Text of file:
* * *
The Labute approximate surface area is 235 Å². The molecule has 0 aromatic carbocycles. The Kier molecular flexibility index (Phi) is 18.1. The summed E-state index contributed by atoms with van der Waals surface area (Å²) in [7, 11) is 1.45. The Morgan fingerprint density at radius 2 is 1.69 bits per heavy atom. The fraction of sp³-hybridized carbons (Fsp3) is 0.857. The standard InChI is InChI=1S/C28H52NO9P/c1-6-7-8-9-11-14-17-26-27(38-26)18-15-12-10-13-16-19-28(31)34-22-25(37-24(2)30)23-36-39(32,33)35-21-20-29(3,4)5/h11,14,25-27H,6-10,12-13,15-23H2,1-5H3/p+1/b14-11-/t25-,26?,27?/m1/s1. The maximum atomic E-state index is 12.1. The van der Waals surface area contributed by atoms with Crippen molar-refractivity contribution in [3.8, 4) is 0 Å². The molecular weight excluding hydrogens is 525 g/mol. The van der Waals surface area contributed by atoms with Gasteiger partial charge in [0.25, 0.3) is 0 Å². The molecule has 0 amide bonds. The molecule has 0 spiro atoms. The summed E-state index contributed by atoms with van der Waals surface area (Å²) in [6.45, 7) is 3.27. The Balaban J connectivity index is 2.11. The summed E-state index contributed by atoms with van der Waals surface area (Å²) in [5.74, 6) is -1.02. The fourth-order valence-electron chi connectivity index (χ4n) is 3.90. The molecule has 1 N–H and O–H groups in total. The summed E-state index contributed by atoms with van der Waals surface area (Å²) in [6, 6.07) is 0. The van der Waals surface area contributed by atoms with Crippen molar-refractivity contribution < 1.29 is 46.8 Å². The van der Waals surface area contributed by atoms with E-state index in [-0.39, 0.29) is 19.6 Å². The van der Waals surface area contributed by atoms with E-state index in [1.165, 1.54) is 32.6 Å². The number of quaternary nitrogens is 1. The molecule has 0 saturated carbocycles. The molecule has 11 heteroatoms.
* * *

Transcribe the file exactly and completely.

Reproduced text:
The Labute approximate surface area is 235 Å². The molecule has 0 aromatic carbocycles. The Kier molecular flexibility index (Phi) is 18.1. The summed E-state index contributed by atoms with van der Waals surface area (Å²) in [7, 11) is 1.45. The Morgan fingerprint density at radius 2 is 1.69 bits per heavy atom. The fraction of sp³-hybridized carbons (Fsp3) is 0.857. The standard InChI is InChI=1S/C28H52NO9P/c1-6-7-8-9-11-14-17-26-27(38-26)18-15-12-10-13-16-19-28(31)34-22-25(37-24(2)30)23-36-39(32,33)35-21-20-29(3,4)5/h11,14,25-27H,6-10,12-13,15-23H2,1-5H3/p+1/b14-11-/t25-,26?,27?/m1/s1. The maximum atomic E-state index is 12.1. The van der Waals surface area contributed by atoms with Crippen molar-refractivity contribution in [3.8, 4) is 0 Å². The molecular weight excluding hydrogens is 525 g/mol. The van der Waals surface area contributed by atoms with Gasteiger partial charge in [0.25, 0.3) is 0 Å². The molecule has 0 amide bonds. The molecule has 0 spiro atoms. The summed E-state index contributed by atoms with van der Waals surface area (Å²) in [6.45, 7) is 3.27. The Balaban J connectivity index is 2.11. The summed E-state index contributed by atoms with van der Waals surface area (Å²) in [5.74, 6) is -1.02. The fourth-order valence-electron chi connectivity index (χ4n) is 3.90. The molecule has 1 N–H and O–H groups in total. The summed E-state index contributed by atoms with van der Waals surface area (Å²) in [6, 6.07) is 0. The van der Waals surface area contributed by atoms with Crippen molar-refractivity contribution < 1.29 is 46.8 Å². The van der Waals surface area contributed by atoms with E-state index in [-0.39, 0.29) is 19.6 Å². The van der Waals surface area contributed by atoms with E-state index in [1.165, 1.54) is 32.6 Å². The number of quaternary nitrogens is 1. The molecule has 0 saturated carbocycles. The molecule has 11 heteroatoms.